Wednesday, 24 September 2014

Development & History of Irish Flags Pt4 St George in Ireland.

Enniskillen Castle, Co Fermanagh still flies the flag of St George
A flag that is not often associated with Ireland, however it is one that has a long, complicated, and sometimes misunderstood and to a degree still controversial history on the island. In a way it is the oldest Irish flag still in use today. (by Irish flag I mean used in Ireland)  By the sixteenth century the red cross of the patron saint of England was well established as the national banner in Ireland, although it was possibly the Normans who were first to use this flag in Ireland. In 1515 the order went out the government forces in the Pale region (most of Leinster) the region of Ireland under the direct rule of the crown (the king ruled most of the island indirectly via Anglo-Irish-Norman nobility and loyal gaelic chieftains), should march under "a standard of the arms of Saint George" and a guidon of the arms of St David. (probably the Welsh dragon on the tudor colours of green and white, rather than the later St David's Cross), "in token that the King of England and of France (English Kings had a long standing claim to the French throne sine the Hundred Years War) is Lord of Ireland."
In 1537 a Portuguese ship carrying a cargo of wine fir Wexford took shelter from a storm in Co Cork. she was captured by the local chieftain who stole most of the wine. Following a rescue mission the government garrison in Waterford returned, destroyed a village and "put up St George's Standard" on the castle.
In 1557 each of the baronies of County Dublin were ordered to provide themselves "a convenient and warlike ensign with a red cross of St George therein against the day of musters." These flags were of course to be provided at the baron's own expense.
Example of Tudor ensign (not an original)
 similar flags may have been used by armies.
Government forces throughout the sixteenth century followed the practice of the English in displaying a red cross in their company colours and calvary guidons. The flags of infantry companies were usually a large square flag (although there are also reports of triangular ones) with the cross of St George in the canton, the rest of the flag was either plain or consisted of a series of horizontal stripes, the number and colours of which varied from unit to unit, but presumably not unlike the tudor naval ensigns. The flags of infantry units at the battle of Blackwater are described as having "fawn, white, red and lime yellow stripes."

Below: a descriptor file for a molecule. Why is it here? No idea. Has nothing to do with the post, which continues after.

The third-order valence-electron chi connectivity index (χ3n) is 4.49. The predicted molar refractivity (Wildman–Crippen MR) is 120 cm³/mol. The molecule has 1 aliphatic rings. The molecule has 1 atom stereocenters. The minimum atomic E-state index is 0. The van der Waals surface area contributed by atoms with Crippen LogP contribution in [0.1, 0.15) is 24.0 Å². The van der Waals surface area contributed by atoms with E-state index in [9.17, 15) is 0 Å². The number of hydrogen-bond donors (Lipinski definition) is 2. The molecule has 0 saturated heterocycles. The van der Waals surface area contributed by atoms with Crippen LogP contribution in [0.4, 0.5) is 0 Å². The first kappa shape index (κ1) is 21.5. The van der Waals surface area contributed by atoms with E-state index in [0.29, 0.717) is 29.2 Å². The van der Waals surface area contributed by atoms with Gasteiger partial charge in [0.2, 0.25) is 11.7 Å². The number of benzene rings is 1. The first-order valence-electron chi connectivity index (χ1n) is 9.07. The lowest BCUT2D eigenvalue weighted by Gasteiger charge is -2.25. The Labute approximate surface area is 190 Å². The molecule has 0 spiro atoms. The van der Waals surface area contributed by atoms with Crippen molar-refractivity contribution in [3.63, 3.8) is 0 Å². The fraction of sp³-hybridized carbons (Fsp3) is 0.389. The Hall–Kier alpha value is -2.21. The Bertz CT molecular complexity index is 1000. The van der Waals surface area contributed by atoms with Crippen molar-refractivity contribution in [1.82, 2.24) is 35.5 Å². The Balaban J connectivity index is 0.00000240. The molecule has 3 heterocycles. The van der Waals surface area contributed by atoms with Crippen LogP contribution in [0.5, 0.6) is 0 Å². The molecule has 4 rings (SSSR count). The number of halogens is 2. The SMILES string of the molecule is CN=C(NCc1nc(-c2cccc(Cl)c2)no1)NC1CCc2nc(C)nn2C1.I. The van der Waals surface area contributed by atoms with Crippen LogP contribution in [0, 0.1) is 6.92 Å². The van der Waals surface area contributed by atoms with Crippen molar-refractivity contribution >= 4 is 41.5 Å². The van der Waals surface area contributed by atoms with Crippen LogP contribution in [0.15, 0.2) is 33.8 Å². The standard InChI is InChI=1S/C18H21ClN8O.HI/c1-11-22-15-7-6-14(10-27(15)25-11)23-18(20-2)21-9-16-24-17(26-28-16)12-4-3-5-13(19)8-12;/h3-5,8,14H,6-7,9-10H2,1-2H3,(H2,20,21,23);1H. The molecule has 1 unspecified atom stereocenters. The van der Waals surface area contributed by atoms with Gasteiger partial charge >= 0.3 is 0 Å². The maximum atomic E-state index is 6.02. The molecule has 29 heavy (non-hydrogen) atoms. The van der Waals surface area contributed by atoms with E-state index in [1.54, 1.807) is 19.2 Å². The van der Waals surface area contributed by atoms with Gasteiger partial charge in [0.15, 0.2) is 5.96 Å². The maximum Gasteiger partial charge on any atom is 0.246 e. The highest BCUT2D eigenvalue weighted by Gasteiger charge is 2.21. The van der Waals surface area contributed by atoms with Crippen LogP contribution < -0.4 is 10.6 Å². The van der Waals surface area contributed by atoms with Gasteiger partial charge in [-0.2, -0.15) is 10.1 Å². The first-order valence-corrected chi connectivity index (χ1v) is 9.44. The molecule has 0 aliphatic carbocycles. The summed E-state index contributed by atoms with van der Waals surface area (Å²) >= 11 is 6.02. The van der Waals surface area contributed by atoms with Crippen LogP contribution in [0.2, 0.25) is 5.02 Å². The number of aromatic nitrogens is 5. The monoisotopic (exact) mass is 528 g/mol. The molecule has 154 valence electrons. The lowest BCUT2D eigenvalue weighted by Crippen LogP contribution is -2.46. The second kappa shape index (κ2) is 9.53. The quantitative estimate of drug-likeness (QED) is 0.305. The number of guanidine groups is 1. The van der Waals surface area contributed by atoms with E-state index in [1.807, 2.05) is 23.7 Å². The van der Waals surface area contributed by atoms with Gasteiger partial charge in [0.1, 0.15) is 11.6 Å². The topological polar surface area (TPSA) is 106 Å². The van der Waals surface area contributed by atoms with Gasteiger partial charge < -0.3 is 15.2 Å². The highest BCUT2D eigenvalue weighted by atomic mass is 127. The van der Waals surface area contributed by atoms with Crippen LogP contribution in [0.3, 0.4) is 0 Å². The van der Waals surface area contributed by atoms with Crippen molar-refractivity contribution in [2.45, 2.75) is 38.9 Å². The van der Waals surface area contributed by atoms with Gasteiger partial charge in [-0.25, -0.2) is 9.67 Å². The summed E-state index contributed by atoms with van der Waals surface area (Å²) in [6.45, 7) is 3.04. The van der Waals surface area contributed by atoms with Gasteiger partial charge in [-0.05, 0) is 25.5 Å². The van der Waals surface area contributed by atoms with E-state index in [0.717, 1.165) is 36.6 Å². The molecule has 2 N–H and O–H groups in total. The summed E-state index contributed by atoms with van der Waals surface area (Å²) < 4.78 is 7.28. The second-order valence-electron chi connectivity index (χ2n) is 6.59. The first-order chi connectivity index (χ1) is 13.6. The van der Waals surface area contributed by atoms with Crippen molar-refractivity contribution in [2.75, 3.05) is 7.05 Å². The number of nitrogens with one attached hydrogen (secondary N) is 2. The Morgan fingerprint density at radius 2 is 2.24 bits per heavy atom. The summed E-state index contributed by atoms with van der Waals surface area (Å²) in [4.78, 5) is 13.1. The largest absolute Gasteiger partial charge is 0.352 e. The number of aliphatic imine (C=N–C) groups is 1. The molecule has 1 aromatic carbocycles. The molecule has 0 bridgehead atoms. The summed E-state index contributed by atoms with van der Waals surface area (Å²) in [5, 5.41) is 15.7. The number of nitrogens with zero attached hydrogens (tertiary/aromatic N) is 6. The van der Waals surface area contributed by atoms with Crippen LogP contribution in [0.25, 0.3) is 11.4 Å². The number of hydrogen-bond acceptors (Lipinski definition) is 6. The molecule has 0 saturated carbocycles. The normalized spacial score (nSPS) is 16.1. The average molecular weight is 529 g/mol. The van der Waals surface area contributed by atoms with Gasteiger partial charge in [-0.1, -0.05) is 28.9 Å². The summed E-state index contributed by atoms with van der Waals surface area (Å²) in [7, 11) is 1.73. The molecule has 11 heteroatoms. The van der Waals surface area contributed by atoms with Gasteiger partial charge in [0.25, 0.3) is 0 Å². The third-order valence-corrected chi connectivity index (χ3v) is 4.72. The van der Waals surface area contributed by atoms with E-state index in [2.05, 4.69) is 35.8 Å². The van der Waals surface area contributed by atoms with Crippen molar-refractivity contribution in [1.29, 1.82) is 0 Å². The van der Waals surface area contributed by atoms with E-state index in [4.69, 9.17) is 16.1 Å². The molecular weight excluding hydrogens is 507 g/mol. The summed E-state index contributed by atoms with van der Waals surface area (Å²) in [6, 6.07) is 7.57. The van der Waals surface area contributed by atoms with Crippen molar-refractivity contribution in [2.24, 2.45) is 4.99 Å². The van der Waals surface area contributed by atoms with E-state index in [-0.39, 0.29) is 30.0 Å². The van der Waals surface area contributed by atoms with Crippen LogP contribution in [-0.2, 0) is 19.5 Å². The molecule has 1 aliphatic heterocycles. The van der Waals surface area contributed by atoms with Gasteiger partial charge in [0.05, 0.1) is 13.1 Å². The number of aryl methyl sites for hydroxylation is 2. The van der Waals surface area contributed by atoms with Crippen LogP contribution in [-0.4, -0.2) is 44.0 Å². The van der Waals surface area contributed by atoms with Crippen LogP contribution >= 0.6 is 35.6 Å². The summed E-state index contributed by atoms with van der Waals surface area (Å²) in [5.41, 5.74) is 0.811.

The flags of this period were rather large with relatively short poles, compared to todays standards. Not much more than a handgrip or two below the flag. Accounts tell that when a company or battalion were in action, the flag bearer would hold his flag at arms length from himself and twirl it over his head! Sounds like something you might see at an American high school sporting event, rather than an Irish battle field! Exactly how this was done, or the significance or meaning behind it is not clear. Standard and guidon bearers were well paid soldiers many getting around a shilling a day, and some up to three shillings.
Depiction of an Irish battle, note the flag bearer appearing to twirl St George's Cross.

The cross of St George also appears on many of the artistic maps of Ireland, particularly those from the late sixteenth/early seventeenth centuries. In many of these the cross is accompanied by the harp. however it is interesting to note that on these maps the cross of St George occupies the position of honor. In fact it may appear that the harp only compliments the cross like a regional  sub-national symbol, while the cross is the national emblem. Sometimes both symbols are impaled on the same shield, like the arms of a married woman.
By the seventeenth Century the Cross of St George could be found flying over government garrisons, forts, towns and cities in all the four provinces of the island. Although Irish infantry colours in the 1600s grew into something distinctly different from English colours, the flag flown from garrisons was still St Georges Cross. It could be found on castles up and down the kingdom. It is even depicted on an artistic map flying over the ruins of the castle of Hugh O'Neill the former Earl of Tyrone, who led a nine year rebellion against Elizabeth I. Also depicted on this map is the stone chair which the chief of O'Neills were crowned. The symbolism clearly saying who was now in charge.
St George's Cross was probably used as a garrison flag until the Union Flag replaced it in 1707. One castle is known to still use it today though. The castle at Enniskillen in County Fermanagh flies the 'flag of St George almost daily'
the founding of the Inniskings